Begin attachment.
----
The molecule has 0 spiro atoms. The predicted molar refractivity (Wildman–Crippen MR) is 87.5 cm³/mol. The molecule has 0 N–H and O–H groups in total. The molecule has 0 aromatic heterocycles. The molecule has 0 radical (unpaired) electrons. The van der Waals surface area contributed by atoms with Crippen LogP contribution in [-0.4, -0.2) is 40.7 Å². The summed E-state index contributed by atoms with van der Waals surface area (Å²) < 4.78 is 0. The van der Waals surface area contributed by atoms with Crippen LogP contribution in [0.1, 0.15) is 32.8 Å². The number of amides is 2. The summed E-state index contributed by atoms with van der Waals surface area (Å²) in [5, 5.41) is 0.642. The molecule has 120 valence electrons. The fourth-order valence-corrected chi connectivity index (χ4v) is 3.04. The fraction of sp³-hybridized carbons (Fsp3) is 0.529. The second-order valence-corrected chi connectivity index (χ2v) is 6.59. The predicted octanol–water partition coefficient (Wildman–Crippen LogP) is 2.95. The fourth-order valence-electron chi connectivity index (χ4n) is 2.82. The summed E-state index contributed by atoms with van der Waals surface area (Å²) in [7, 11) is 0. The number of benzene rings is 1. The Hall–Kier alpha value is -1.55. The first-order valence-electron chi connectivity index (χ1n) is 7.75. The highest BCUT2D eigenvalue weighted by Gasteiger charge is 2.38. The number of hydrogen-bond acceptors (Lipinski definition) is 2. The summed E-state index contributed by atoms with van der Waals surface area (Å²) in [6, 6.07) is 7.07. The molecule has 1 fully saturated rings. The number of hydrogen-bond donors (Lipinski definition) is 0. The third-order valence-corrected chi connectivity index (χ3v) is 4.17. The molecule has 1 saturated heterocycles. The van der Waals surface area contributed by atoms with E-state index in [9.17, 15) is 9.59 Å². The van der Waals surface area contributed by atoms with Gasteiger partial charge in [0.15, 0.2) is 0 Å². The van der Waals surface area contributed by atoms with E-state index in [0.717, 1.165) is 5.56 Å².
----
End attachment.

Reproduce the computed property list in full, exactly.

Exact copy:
The molecule has 0 spiro atoms. The predicted molar refractivity (Wildman–Crippen MR) is 87.5 cm³/mol. The molecule has 0 N–H and O–H groups in total. The molecule has 0 aromatic heterocycles. The molecule has 0 radical (unpaired) electrons. The van der Waals surface area contributed by atoms with Crippen LogP contribution in [-0.4, -0.2) is 40.7 Å². The summed E-state index contributed by atoms with van der Waals surface area (Å²) < 4.78 is 0. The van der Waals surface area contributed by atoms with Crippen LogP contribution in [0.1, 0.15) is 32.8 Å². The number of amides is 2. The summed E-state index contributed by atoms with van der Waals surface area (Å²) in [5, 5.41) is 0.642. The molecule has 120 valence electrons. The fourth-order valence-corrected chi connectivity index (χ4v) is 3.04. The fraction of sp³-hybridized carbons (Fsp3) is 0.529. The second-order valence-corrected chi connectivity index (χ2v) is 6.59. The predicted octanol–water partition coefficient (Wildman–Crippen LogP) is 2.95. The fourth-order valence-electron chi connectivity index (χ4n) is 2.82. The summed E-state index contributed by atoms with van der Waals surface area (Å²) in [7, 11) is 0. The number of benzene rings is 1. The Hall–Kier alpha value is -1.55. The first-order valence-electron chi connectivity index (χ1n) is 7.75. The highest BCUT2D eigenvalue weighted by Gasteiger charge is 2.38. The number of hydrogen-bond acceptors (Lipinski definition) is 2. The summed E-state index contributed by atoms with van der Waals surface area (Å²) in [6, 6.07) is 7.07. The molecule has 1 fully saturated rings. The number of hydrogen-bond donors (Lipinski definition) is 0. The third-order valence-corrected chi connectivity index (χ3v) is 4.17. The molecule has 1 saturated heterocycles. The van der Waals surface area contributed by atoms with E-state index in [9.17, 15) is 9.59 Å². The van der Waals surface area contributed by atoms with Gasteiger partial charge in [0.15, 0.2) is 0 Å². The van der Waals surface area contributed by atoms with E-state index in [0.717, 1.165) is 5.56 Å².